Finance Work Don’t mess up: what to wear to a job interview

Don’t mess up: what to wear to a job interview

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You only get to make one first impression when you meet a potential boss.

And depending on what you choose to wear, that impression can range from ‘powerful contender’ to ‘unwanted cast-off’.

When we first meet someone, our subconscious makes hundreds of tiny judgements in just a few seconds.

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With that in mind, it’s crucial to present the best version of you, in the most appropriate way, when you go for a job.

Certain companies will encourage informal dress.
Certain companies will encourage informal dress.

Hundreds of studies have tried to pin down the perfect interview outfit, but it’s horses for courses.

The best you can do is to follow these four general rules.

Dress for the job

Of course, different jobs will call for different attire.

You wouldn’t be expected to dress like a lawyer for an interview with a tech startup, so don’t.

Do some research. Do you know anyone who works at the company you’re interviewing for, or at one similar? Ask their advice.

But remember, it’s always better to overdress than underdress – you don’t want to be the pair of sneakers amongst the high heels.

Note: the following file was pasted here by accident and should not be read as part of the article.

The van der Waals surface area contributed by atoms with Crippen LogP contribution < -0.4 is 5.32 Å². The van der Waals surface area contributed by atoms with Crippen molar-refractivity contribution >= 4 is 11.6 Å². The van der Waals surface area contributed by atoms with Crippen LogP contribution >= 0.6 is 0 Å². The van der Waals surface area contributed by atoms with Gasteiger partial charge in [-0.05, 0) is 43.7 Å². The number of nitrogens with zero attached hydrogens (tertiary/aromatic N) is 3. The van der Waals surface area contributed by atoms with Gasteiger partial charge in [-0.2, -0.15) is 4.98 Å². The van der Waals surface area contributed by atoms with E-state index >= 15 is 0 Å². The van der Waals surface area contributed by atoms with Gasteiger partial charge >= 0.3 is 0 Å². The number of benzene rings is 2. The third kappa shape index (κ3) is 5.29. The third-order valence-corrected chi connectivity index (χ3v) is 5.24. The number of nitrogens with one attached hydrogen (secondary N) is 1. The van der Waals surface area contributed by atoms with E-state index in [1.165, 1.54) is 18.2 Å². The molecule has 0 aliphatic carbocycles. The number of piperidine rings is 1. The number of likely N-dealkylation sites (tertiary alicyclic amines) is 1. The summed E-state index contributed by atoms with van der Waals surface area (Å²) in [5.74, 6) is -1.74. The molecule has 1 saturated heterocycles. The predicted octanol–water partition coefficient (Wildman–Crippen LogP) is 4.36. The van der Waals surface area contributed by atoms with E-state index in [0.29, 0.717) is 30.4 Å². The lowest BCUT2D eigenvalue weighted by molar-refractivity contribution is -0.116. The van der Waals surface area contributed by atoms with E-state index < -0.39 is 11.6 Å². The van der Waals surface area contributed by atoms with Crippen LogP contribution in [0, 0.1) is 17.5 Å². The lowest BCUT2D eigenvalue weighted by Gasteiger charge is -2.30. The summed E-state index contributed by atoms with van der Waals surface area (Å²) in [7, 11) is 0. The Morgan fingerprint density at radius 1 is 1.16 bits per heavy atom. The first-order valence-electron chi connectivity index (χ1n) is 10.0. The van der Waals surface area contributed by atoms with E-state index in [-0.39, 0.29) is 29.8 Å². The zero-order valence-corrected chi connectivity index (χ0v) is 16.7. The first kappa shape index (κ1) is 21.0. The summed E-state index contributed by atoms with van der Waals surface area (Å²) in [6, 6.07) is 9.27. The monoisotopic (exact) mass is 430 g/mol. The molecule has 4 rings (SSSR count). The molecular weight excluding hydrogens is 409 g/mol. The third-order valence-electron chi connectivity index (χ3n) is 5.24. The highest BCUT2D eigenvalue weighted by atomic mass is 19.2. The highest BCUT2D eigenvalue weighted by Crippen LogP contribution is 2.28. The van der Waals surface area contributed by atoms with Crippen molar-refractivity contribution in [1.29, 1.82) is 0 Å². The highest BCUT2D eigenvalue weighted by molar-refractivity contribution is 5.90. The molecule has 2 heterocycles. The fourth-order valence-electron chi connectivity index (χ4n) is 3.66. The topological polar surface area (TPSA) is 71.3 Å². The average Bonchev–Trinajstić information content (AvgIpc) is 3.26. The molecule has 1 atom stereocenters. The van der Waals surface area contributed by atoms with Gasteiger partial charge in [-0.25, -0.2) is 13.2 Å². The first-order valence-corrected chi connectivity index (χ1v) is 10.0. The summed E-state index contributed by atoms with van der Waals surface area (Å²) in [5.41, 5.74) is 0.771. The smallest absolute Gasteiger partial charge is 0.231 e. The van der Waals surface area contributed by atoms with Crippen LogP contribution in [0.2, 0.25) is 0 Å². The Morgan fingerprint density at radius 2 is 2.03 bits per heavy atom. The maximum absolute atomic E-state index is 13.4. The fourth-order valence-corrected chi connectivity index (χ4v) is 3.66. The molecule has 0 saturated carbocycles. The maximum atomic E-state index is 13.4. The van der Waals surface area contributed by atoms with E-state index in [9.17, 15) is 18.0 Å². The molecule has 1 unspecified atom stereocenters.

One American study researched the best colours to wear to a job interview.

Surveying thousands of employers, the research concluded that colours such as black, blue, grey and brown conveyed a sense of professionalism.

Red conveyed power, white organisation, and green, yellow, orange and purple all projected a creative streak.

An all-purple get up might not be the best choice for a management position.
An all-purple get up might not be the best choice for a finance position.

The safest bet? Stick with a neutral colour unless you’re in a creative industry, and avoid anything that may distract your interviewer from your impressive personal pitch.

Work with what you’ve got

Studies have shown attractive people are more likely to land a dream job.

In one Italian study, attractive women had a 54 per cent callback rate, while the average Joe (with an identical CV) was only 30 per cent likely to receive a call.

Furthermore, an Argentinian study found unattractive people were more discriminated against than racial minorities.

The lesson here is not that you need to change the way you look. You just need to present the most attractive version of yourself.

That means clean hair, glowing skin and clothes that flatter your body type.

Don’t forget body language

Even the perfect ‘hire me’ outfit won’t help if your body language is sending the wrong message.

Remembering how important first impressions are, make sure to approach the interviewer with a confident and engaging manner, and smile and look them in the eye when you shake hands.

When you sit down, don’t fidget or move around, but assure the interviewer you are interested in what they have to say by practising active listening techniques.

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All images vis Shutterstock.

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